Robert Dreyfuss is a contributing editor for The Nation.
One-and-a-half cheers for President Obama's Afghanistan doings. In the face of unmitigated demagogy from Mitt Romney, who said he'd refuse to talk to the Taliban and instead would crush them on the battlefield, Obama is pushing ahead with negotiations. Sadly, Obama yesterday defended the use of drones by the CIA, and he hasn't endorsed the French proposal to speed the withdrawal of international forces by 2013, instead of 2014.
But at least Obama, having ended the war in Iraq, is moving toward ending the Afghan war too. The current plan is to get talks with the Taliban underway officially by the time NATO meets in May, while accelerating efforts to turn various districts and provinces over to Afghan forces by 2014.
Lots of problems accompany the Taliban talks, however.
First, it isn't really clear if the Taliban want to talk seriously, or if they're just going through the motions so that they can resume an offensive to seize Kabul once the United States and its allies depart. If so, there's no guarantee that such a strategy would work, since it's almost certain that the United States, the UK, the French and others will stick around in Kabul in various training and military supply capacities for many years, and there's lot of opposition to the brutal Taliban from both Pashtuns and, especially, non-Pashtun forces that made up the old Northern Alliance. The insurgency would continue, under this scenario, but retaking control of Afghanistan would not be a cakewalk for the Taliban and its allies in Pakistan. As theWall Street Journal reports:
In recent public statements, the Taliban have made an effort to appear a more moderate force, promising peaceful relations with neighboring countries and respect for human rights. The big unknown is whether this new rhetoric represents a meaningful transformation — or is merely designed to sugarcoat the Taliban's real aims.... Despite a new willingness to negotiate with the U.S., however, the Taliban's leadership still believes it can reach its war aim of seizing Kabul and the rest of Afghanistan after most foreign forces withdraw in 2014, American military commanders agree.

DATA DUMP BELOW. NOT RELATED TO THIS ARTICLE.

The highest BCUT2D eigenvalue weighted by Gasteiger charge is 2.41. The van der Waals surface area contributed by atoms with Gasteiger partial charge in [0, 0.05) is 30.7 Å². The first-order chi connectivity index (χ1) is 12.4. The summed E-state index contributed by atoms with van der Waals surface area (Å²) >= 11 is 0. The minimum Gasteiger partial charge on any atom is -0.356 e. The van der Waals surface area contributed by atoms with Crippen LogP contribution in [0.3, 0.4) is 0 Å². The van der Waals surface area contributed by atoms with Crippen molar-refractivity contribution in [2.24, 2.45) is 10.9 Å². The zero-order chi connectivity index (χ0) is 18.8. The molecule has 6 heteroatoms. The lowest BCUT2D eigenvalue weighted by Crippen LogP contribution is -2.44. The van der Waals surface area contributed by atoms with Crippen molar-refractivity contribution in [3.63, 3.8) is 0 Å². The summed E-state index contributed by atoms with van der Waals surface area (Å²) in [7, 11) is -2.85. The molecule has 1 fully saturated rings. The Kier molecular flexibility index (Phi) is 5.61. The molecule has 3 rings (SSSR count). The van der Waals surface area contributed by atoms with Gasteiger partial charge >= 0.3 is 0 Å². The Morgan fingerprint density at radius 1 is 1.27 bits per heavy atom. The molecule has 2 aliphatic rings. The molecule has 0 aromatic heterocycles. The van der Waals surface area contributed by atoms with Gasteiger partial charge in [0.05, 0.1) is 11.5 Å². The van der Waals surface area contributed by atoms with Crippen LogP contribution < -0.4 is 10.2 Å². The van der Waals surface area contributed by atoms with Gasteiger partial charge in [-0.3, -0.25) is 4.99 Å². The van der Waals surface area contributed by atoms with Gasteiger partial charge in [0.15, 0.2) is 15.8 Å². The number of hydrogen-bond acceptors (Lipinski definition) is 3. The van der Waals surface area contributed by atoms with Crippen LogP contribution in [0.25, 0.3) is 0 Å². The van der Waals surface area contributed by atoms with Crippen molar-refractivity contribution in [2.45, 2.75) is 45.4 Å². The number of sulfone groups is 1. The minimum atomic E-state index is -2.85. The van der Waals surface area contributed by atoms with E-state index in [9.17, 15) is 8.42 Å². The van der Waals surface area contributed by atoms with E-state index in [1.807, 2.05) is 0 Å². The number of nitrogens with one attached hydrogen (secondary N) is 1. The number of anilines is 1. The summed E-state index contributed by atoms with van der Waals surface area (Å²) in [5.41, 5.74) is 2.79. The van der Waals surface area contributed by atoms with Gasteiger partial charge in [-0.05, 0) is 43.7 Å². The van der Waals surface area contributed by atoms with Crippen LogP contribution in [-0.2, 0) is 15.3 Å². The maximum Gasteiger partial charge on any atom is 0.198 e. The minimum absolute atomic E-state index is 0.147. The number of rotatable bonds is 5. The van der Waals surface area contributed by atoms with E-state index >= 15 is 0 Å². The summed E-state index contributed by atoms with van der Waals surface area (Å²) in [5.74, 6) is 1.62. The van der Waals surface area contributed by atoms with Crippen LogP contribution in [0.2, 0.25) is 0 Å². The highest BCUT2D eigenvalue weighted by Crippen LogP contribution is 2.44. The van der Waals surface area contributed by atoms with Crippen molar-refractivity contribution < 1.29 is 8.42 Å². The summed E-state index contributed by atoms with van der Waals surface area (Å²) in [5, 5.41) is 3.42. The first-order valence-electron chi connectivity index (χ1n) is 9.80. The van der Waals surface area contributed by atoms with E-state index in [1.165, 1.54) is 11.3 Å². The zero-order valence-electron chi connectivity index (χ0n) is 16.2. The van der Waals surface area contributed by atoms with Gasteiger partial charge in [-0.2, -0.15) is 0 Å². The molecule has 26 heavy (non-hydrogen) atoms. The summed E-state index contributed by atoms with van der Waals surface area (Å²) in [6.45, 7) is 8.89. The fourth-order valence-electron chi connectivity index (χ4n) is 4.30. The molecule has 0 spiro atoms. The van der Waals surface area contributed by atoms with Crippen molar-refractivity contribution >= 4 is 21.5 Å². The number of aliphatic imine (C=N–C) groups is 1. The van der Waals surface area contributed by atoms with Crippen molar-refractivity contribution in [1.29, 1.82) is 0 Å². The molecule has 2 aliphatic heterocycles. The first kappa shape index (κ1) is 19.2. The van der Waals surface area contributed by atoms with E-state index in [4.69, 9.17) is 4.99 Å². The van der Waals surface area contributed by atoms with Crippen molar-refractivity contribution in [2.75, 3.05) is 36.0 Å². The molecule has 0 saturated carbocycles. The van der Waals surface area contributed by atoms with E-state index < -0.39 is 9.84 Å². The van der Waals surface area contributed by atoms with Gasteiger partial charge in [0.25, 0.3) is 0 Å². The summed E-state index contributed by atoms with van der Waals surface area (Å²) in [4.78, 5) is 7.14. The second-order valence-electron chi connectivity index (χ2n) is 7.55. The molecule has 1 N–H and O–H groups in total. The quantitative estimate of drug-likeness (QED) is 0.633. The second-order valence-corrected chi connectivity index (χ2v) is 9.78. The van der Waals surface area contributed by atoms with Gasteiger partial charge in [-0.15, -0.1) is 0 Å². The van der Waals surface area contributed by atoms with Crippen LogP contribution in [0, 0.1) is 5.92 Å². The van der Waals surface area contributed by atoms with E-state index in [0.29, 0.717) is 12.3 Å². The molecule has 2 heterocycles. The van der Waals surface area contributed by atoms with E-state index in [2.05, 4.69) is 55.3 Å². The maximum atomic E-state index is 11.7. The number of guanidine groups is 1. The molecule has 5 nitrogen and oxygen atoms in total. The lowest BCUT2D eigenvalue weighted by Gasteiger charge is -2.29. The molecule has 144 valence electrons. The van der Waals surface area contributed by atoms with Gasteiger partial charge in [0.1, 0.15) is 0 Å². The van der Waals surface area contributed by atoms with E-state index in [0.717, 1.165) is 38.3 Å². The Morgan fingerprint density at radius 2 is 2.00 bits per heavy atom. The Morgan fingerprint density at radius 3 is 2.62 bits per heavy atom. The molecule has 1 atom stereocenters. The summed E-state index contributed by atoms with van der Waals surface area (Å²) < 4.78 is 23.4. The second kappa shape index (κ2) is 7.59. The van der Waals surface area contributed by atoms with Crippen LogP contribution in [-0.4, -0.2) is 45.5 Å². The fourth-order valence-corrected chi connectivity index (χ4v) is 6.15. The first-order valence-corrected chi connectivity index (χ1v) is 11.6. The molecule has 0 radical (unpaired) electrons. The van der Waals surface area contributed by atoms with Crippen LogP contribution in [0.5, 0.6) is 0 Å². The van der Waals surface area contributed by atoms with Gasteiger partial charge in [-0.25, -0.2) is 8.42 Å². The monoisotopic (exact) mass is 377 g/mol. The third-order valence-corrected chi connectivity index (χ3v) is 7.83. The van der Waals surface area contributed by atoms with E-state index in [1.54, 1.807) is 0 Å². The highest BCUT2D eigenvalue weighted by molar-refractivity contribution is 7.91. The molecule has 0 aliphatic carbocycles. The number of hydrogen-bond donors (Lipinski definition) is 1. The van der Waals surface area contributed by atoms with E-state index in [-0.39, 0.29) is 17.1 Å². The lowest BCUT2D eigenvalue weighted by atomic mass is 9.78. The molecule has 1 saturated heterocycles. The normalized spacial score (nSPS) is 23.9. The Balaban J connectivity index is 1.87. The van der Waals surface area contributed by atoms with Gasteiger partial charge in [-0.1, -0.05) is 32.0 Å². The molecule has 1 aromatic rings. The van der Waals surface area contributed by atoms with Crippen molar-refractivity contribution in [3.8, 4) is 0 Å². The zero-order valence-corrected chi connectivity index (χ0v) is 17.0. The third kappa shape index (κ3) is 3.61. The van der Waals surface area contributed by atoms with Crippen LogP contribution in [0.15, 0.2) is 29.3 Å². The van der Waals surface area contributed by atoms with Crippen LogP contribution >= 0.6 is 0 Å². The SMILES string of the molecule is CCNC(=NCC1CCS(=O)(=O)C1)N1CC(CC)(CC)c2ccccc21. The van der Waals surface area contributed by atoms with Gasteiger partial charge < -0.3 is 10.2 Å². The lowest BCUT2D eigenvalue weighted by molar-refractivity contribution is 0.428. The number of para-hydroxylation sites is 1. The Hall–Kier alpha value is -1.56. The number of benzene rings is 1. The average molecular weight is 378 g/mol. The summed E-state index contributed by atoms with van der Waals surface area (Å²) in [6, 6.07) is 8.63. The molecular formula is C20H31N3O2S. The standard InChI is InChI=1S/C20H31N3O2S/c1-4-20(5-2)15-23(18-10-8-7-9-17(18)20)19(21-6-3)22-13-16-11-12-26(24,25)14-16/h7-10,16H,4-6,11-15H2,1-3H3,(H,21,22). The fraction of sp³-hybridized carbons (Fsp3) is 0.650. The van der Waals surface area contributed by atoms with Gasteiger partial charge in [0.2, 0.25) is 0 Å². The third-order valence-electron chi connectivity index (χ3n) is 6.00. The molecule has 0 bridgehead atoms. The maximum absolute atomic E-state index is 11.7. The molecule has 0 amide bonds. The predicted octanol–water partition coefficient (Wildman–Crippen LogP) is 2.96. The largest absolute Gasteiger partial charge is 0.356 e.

Second, there's a great struggle for power between the United States and Pakistan over what might happen in talks. The United States and the Taliban independently opened an exploratory dialogue several years ago, and the Obama administration had hoped it would have achieved enough progress to be celebrated at the global summit meeting on Afghanistan late last year. Meanwhile, President Karzai of Afghanistan is seeking separate talks with the Taliban in Saudi Arabia. The Taliban, which depends on Pakistan for support and sustenance, chafes under Pakistan's heavy-handed control. So even though the United States, backed by Germany, has been angling for the opening of a Taliban office in Qatar, the thumb-shaped emirate in the Persian Gulf, both Pakistan and Karzai seem to prefer talks in Saudi Arabia. Perhaps that's because Pakistan and Saudi Arabia are close allies, and Saudi Arabia — along with the United Arab Emirates — was one of only two countries in the world, besides Pakistan, that recognized the old Taliban regime (1996–2001). Karzai, who wants a deal with the Taliban, wants to make sure that such a deal preserves his role, and he's cozying up to Pakistan as an ally. (Pakistan's foreign minister, Hina Rabbani Khar, arrives in Kabul today, and during Khar's visit Karzai will push Pakistan to allow access to Taliban officials.) It's murky, though, because there's no reason to think that Pakistan will end up supporting a continued role for Karzai. Hopefully, the U.S.-Taliban talks in Qatar and the Pakistan-backed Karzai-Taliban talks in Saudi Arabia will converge.
It isn't clear at all that Pakistan supports any sort of peace process for Afghanistan unless it cements Pakistan's influence in that unfortunate country. Pakistan's military is up in arms over a series of events in Pakistan in 2011, from drone attacks to a shootout in the streets involving a CIA officer to the killing of Osama bin Laden to US assertions that the Al Qaeda–linked Haqqani network is a "veritable arm" of Pakistan's intelligence service, the ISI. On top of that, the civilian government of Pakistan has been threatened with a military coup for months, and the controversy over an alleged memo purporting to be from President Zardai and Ambassador Haqqani, Pakistan's ambassador to the United States, that called for U.S. help in thwarting a coup has stirred things up further. When US envoy Marc Grossman, who's organizing the talks with the Taliban, tried to visit Islamabad last month, he was rudely rebuffed. Not a good sign for Pakistan's cooperation with peace talks.